Common Core has been repeatedly criticized for its politically biased materials. Perhaps the most egregious example is a study guide titled, “The Battle Over Gun Control.”
Created by northern California NPR affiliate KQED and taxpayer-subsidized National Writing Project (NWP), the guide briefly describes the Newtown massacre, then states, “Yet months down the line, the issue remains highly controversial: An attempt to enact moderate new gun-control measures this spring was voted down in the Senate, due in part to the powerful political influence of gun-rights groups like the National Rifle Association.”
Follow-up questions include: “Are rules and guidelines that were created over 200 years ago still applicable today?” and “How accurate is this statement: The only thing that stops a bad guy with a gun is a good guy with a gun?”
NWP and KQED told FoxNews.com it’s important for students to “engage in fact-based conversations about issues that matter”—but if they really believed that, they’d present both sides of the issue.
Robbers Shot At By Intended Victim In Nashville
A man and woman sitting in a car outside their home just north of Nashville, Tenn., were approached by two men who tried to rob them. Before the exchange was over, the man in the car pulled a gun out and fired at the suspects.
News Channel 5 reports that the would-be robbers ran away and are currently being sought by police. Neither of the individuals inside the car were hurt.
Wisconsin Lawmakers Want Guns Banned On College Campuses
Under current law in Wisconsin, anyone with a concealed weapons permit may carry a firearm on the grounds of public colleges and universities. However, some institutions, such as UW-Madison, prohibit weapons inside campus buildings.
Two Republican state legislators in Wisconsin introduced a bill Monday to eliminate that exception. “If there’s a shooting on the campus, I think you want more guns on the campus—because you want more bullets flying to actually stop whoever it is that has started that shooting,” said the bill’s sponsor, Rep. Jesse Kremer.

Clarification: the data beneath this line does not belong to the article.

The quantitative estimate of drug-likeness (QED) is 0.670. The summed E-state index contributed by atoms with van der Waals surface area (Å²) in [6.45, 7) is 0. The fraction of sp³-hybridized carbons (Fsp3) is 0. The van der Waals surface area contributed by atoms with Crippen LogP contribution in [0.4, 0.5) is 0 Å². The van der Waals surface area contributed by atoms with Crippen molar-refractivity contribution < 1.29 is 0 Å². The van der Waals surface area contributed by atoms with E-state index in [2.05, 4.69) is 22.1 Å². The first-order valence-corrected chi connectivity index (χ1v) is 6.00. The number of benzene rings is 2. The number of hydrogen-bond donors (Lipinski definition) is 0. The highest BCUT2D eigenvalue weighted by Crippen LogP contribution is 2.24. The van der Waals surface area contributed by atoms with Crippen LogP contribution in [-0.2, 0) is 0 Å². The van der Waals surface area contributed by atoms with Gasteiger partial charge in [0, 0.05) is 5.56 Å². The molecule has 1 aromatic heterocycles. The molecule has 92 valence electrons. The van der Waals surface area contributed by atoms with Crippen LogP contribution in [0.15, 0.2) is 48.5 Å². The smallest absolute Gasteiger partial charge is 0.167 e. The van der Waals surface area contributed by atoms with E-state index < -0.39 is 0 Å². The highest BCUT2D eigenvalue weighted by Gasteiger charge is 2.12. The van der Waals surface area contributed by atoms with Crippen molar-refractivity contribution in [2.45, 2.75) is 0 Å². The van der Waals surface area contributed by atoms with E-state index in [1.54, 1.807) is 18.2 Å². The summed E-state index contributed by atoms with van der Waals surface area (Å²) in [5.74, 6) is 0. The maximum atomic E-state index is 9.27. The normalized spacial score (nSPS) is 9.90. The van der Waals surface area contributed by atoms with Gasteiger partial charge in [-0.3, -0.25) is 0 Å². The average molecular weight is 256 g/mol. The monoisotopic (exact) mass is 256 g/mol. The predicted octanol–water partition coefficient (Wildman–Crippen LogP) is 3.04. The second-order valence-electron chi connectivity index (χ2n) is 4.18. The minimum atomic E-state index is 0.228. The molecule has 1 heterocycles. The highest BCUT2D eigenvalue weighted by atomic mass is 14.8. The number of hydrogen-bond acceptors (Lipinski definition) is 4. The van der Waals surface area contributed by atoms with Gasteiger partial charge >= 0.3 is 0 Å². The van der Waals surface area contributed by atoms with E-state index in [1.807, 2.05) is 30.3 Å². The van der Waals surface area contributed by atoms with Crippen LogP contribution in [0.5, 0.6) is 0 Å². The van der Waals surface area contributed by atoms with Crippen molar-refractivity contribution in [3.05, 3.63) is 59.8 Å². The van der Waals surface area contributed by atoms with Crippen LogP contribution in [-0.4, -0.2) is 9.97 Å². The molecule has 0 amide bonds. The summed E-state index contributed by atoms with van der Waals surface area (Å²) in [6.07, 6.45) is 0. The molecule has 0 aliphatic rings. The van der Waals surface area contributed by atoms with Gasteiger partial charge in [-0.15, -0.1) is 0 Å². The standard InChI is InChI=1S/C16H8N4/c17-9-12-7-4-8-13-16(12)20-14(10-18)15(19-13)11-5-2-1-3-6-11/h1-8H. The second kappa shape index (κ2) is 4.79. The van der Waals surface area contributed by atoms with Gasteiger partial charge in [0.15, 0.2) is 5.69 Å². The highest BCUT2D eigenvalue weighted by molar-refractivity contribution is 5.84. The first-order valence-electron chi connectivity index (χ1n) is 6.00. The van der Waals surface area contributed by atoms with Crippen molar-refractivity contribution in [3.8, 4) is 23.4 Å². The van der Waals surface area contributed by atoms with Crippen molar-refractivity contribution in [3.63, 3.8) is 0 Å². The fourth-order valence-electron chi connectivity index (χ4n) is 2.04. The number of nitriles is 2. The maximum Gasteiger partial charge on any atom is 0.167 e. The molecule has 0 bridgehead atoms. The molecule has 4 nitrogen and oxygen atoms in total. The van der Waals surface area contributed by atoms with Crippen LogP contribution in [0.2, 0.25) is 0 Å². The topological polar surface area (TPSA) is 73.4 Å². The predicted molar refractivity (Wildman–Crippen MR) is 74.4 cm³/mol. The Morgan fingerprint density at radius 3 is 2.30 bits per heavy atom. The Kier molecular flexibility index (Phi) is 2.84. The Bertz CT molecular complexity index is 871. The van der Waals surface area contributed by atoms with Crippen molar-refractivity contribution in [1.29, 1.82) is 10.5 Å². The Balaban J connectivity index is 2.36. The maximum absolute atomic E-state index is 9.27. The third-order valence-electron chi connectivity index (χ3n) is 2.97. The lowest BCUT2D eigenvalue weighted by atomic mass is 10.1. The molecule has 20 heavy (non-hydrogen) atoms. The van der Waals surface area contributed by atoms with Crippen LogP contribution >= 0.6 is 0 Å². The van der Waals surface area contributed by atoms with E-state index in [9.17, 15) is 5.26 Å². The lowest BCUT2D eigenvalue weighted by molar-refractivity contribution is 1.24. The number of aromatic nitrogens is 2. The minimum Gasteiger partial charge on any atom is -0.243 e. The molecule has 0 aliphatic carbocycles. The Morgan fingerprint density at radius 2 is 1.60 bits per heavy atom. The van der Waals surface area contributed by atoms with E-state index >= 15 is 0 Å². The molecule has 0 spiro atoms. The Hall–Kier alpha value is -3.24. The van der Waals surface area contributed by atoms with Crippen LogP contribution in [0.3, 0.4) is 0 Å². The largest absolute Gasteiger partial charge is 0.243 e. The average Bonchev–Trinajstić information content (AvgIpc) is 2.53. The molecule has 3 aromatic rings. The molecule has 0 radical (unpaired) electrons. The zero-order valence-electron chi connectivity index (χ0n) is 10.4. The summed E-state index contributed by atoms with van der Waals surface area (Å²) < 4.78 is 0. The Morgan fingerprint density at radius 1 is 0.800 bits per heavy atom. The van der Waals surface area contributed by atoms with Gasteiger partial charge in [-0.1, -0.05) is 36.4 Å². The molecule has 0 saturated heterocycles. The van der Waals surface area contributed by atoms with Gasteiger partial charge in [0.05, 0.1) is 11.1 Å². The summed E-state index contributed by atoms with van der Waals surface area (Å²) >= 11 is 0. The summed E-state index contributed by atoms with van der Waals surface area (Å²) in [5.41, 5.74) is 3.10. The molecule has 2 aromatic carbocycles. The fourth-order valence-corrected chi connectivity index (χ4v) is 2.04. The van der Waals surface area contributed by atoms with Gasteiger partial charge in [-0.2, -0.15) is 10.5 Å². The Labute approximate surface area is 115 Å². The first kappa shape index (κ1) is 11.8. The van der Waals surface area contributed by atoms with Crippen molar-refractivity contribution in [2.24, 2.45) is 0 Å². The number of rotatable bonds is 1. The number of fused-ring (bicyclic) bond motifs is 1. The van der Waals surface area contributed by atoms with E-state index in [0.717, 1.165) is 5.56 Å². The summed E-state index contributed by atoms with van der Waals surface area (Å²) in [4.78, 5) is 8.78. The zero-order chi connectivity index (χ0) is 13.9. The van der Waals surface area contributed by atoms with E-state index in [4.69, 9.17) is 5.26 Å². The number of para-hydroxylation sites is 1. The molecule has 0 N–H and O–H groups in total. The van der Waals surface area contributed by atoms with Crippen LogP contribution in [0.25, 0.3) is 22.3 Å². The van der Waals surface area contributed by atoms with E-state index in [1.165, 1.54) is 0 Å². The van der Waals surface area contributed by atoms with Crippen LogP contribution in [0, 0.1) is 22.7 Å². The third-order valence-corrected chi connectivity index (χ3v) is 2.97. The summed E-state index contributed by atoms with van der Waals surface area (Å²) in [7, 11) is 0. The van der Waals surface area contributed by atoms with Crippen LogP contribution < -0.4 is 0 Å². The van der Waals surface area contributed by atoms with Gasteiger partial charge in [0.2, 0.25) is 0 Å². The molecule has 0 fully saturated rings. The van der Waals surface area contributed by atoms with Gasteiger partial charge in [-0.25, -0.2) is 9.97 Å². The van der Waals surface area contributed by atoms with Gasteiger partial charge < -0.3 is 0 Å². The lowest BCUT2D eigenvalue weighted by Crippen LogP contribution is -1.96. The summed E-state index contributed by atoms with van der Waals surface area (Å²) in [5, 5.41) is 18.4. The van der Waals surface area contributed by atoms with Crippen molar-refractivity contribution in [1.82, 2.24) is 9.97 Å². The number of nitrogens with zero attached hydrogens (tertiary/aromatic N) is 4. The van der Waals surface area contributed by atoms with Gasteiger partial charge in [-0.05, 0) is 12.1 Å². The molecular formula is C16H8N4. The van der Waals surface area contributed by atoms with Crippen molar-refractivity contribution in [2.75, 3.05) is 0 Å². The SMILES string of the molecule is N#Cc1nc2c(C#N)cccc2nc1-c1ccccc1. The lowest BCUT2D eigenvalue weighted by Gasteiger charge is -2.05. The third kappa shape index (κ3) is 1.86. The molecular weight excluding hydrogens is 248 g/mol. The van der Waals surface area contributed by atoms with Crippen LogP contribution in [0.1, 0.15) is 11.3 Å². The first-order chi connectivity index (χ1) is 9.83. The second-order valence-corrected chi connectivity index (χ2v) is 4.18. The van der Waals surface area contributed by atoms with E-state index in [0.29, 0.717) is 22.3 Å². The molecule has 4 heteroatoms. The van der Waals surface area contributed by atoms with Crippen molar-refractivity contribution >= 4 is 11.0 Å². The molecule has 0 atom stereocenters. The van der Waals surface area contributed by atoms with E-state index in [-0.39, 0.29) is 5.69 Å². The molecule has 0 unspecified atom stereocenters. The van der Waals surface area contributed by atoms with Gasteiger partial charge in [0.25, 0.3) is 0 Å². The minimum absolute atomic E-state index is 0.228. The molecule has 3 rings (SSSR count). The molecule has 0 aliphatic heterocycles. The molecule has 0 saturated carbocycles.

Two days later, three Democrats introduced legislation to ban weapons on college campuses outright, making carrying a weapon anywhere on campus a Class I felony. If passed, the Democrats’ bill would make Wisconsin the 20th state to ban concealed weapons on college campuses. But in a gun-friendly legislature, it is unlikely to move forward.
Gun Buybacks Don’t Work, So Let’s Expand Them
A recent gun policy meeting at Hunter College in New York City brought forth some, um, interesting proposals. After NYPD Deputy Commissioner for Collaborative Policing Susan Herman admitted that gun buybacks don’t work, she suggested that, instead of dropping the program, it be expanded to allow people to turn in anyone’s gun … whether they want you to or not.
Herman actually encouraged reaching out to mothers, sisters and grandmothers—apparently no woman should want a gun—to have them steal the gun of any young man in their home and turn it in. “Nobody asks who you are, where you got it, anything,” Herman proposed. “You should be able to turn in, get rid of the gun in your house any time you want.”
More ideas were forthcoming. One philanthropist proposed Guns for Gifts—a holiday buyback that would enable you to exchange your firearm for a brand-new toy.
Who Needs An Executive Order To Enforce Existing Laws?
Virginia Gov. Terry McAuliffe has issued an executive order targeting gun violence in the state, which in part has the effect of establishing a task force to investigate illegal firearm sales. It would also ban guns in the office buildings of certain executive branch agencies, according to WJLA, and set up a tip line for anonymous reporting of violations.
But strangely, most of the order’s scope seems to overlap with laws that are already in place. Gov. McAuliffe admitted in his statement that enforcement had been lacking in the past. NRA media liaison Lars Dalseide said: “The governor doesn’t need an executive order to enforce laws already on the books. It’s what the NRA has been calling for all along—for officials to enforce existing regulations and prosecute the criminal offenders to the full extent of the law.”
CNN’s Parallel Universe
A piece on CNN.com mangled history in an attempt to prove that the NRA will eventually “lose”; not on any specific piece of policy, but eventually just cease to exist. As evidence, the writer cited the Cuban-American resistance to the Castro regime, the tobacco settlement and Congress’ failure to override the Iran nuclear deal. But the most bizarre comparison was to the Anti-Saloon League (ASL), an organization that CNN credits with singlehandedly bringing us the Prohibition era.
However, Prohibition was repealed in 1933 because it banned a consumer product that had been demonized by a vocal, well-funded minority; it was as unpopular as it was unenforceable. It gave rise to unintended consequences such as organized crime and widespread civil disobedience—which makes ASL sound far more like Michael Bloomberg’s Everytown and similar anti-gun organizations who wish to ban popular firearms and eliminate constitutionally guaranteed liberties, and not at all like NRA, who represents lawful gun owners opposed to efforts to take them.